Genealogical Poems

This page revised: 9/28/98



Today we walked where others walked
On a lonely, windswept hill;
Today we talked where other cried
For Loved Ones whose lives are stilled.

Today our hearts were touched
By graves of tiny babies;
Snatched from the arms of loving kin,
In the heartbreak of the ages.

Today we saw where the grandparents lay
In the last sleep of their time;
Lying under the trees and clouds -
Their beds kissed by the sun and wind.

Today we wondered about an unmarked spot;
Who lies beneath this hollowed ground?
Was it a babe, child, young or old?
No indication could be found.

Today we saw where Mom and Dad lay.
We had been here once before
On a day we'd all like to forget,
But will remember forever more.

Today we recorded for kith and kin
The graves of ancestors past;
To be preserved for generations hence,
A record we hope will last.

Cherish it, my friend; preserve it, my friend,
For stones sometimes crumble to dust
And generations of folks yet to come
Will be grateful for your trust.

Greetings, cyber-cousins,
wherever you may be
out in the global village
of genealogy:

A world that's populated
by all our ancient kin,
my William and Sophronia,
your Fereby and Quinn,

your long lost Parthenasia,
my disappearing Dan,
your gallivanting Geoffrey,
my "Orphan Annie," Nan,

our Yanks and Rebs and cowboys,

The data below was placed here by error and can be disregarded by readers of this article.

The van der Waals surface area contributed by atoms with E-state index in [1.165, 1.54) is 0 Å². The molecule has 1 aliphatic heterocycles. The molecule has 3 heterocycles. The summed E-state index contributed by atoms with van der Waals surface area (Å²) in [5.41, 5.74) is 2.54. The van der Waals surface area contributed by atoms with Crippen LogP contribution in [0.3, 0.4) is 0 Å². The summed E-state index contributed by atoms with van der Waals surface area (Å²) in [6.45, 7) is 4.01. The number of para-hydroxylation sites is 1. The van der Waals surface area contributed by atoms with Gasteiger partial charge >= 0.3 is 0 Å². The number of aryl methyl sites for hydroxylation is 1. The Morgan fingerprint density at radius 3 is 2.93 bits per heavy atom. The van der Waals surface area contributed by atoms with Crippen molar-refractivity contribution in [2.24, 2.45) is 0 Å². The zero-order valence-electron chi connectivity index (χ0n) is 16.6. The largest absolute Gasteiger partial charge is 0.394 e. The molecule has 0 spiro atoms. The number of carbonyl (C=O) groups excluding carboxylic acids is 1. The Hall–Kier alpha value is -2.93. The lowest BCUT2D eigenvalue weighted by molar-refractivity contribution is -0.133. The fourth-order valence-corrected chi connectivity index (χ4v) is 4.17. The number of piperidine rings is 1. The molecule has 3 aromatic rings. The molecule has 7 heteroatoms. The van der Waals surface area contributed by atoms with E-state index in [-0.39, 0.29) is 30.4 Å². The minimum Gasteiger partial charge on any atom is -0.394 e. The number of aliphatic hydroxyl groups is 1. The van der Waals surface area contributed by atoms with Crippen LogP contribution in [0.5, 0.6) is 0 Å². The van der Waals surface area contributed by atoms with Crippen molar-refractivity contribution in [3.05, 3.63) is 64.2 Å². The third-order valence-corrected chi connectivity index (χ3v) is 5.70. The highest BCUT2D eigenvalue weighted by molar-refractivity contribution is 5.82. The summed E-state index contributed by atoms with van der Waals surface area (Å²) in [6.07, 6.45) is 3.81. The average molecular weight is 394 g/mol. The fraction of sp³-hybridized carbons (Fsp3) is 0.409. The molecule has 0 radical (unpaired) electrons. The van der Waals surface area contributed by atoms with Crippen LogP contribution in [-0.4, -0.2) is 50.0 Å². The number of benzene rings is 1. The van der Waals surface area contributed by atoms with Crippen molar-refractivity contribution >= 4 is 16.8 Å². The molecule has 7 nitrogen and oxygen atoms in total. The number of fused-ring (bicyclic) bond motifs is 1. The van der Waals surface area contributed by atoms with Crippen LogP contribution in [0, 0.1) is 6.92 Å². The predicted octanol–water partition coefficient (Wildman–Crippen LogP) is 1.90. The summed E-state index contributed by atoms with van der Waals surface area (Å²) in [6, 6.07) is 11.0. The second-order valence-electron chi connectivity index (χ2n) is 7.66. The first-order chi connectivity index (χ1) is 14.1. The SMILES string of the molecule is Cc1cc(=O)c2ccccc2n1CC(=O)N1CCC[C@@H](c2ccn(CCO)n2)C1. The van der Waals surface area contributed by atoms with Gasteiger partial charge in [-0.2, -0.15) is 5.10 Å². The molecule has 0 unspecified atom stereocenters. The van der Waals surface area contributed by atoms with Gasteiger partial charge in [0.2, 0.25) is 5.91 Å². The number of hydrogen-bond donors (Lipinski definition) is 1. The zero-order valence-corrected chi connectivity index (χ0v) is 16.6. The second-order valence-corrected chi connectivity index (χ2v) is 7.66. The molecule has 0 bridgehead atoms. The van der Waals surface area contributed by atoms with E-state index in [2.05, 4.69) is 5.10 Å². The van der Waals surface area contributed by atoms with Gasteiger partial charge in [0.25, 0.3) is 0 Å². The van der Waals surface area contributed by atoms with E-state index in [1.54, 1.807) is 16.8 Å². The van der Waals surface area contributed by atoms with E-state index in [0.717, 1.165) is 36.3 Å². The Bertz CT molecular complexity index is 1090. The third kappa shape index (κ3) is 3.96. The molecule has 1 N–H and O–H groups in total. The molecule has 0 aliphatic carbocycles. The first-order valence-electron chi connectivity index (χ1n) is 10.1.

and matriarchs of steel,
our sturdy yeoman farmers,
and captains at the wheel.

What is the lure of learning
their names and dates and ways?
Why stare we at yon monitor
with such a steady gaze?!?

What sends us to the lib'ry
to thumb through indices
and plunder through old papers
that make us sniff and sneeze?

Perhaps we're just eccentric,
when all is said and done...
But, cousins, one thing's certain-

by Kristina Simms


Your tombstone stands among the rest;
Neglected and alone.
The name and date are chiseled out
On polished, marbled stone.
It reaches out to all who care
It is too late to mourn.
You did not know that I exist
You died and I was born.
Yet each of us are cells of you
In flesh, in blood, in bone.
Our blood contracts and beats a pulse
Entirely not our own.
Dear Ancestor, the place you filled
One hundred years ago
Spreads out among the ones you left
Who would have loved you so.
I wonder if you lived and loved,
I wonder if you knew
That someday I would find this spot,
And come to visit you.
Author Unknown

I saw this poem awhile back. I have typed it up on the back of several 3 x 5 index cards, laminated them & attached them to the stems of silk flowers to leave at the graves of my various ancetors. I also add my name & address on the card, that way if another descendant happens by, they can contact me if they like. Submitted by Laura Meeks

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